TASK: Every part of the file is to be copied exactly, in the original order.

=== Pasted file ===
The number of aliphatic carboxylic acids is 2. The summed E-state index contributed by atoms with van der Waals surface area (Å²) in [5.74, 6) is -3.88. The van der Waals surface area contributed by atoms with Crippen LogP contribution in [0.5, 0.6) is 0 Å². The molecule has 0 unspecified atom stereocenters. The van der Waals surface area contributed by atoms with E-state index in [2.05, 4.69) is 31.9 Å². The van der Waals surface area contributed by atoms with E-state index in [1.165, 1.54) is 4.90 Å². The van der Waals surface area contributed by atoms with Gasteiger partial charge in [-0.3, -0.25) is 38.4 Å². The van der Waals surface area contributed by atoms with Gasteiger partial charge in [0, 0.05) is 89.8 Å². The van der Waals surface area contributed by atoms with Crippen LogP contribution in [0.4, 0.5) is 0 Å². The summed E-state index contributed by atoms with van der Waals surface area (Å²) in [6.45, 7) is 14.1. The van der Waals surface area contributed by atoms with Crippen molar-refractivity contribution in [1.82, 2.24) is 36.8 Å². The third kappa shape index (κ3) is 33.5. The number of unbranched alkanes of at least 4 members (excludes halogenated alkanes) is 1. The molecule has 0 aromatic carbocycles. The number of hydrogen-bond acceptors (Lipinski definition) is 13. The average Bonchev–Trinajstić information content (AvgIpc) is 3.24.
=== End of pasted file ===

The number of aliphatic carboxylic acids is 2. The summed E-state index contributed by atoms with van der Waals surface area (Å²) in [5.74, 6) is -3.88. The van der Waals surface area contributed by atoms with Crippen LogP contribution in [0.5, 0.6) is 0 Å². The molecule has 0 unspecified atom stereocenters. The van der Waals surface area contributed by atoms with E-state index in [2.05, 4.69) is 31.9 Å². The van der Waals surface area contributed by atoms with E-state index in [1.165, 1.54) is 4.90 Å². The van der Waals surface area contributed by atoms with Gasteiger partial charge in [-0.3, -0.25) is 38.4 Å². The van der Waals surface area contributed by atoms with Gasteiger partial charge in [0, 0.05) is 89.8 Å². The van der Waals surface area contributed by atoms with Crippen LogP contribution in [0.4, 0.5) is 0 Å². The summed E-state index contributed by atoms with van der Waals surface area (Å²) in [6.45, 7) is 14.1. The van der Waals surface area contributed by atoms with Crippen molar-refractivity contribution in [1.82, 2.24) is 36.8 Å². The third kappa shape index (κ3) is 33.5. The number of unbranched alkanes of at least 4 members (excludes halogenated alkanes) is 1. The molecule has 0 aromatic carbocycles. The number of hydrogen-bond acceptors (Lipinski definition) is 13. The average Bonchev–Trinajstić information content (AvgIpc) is 3.24.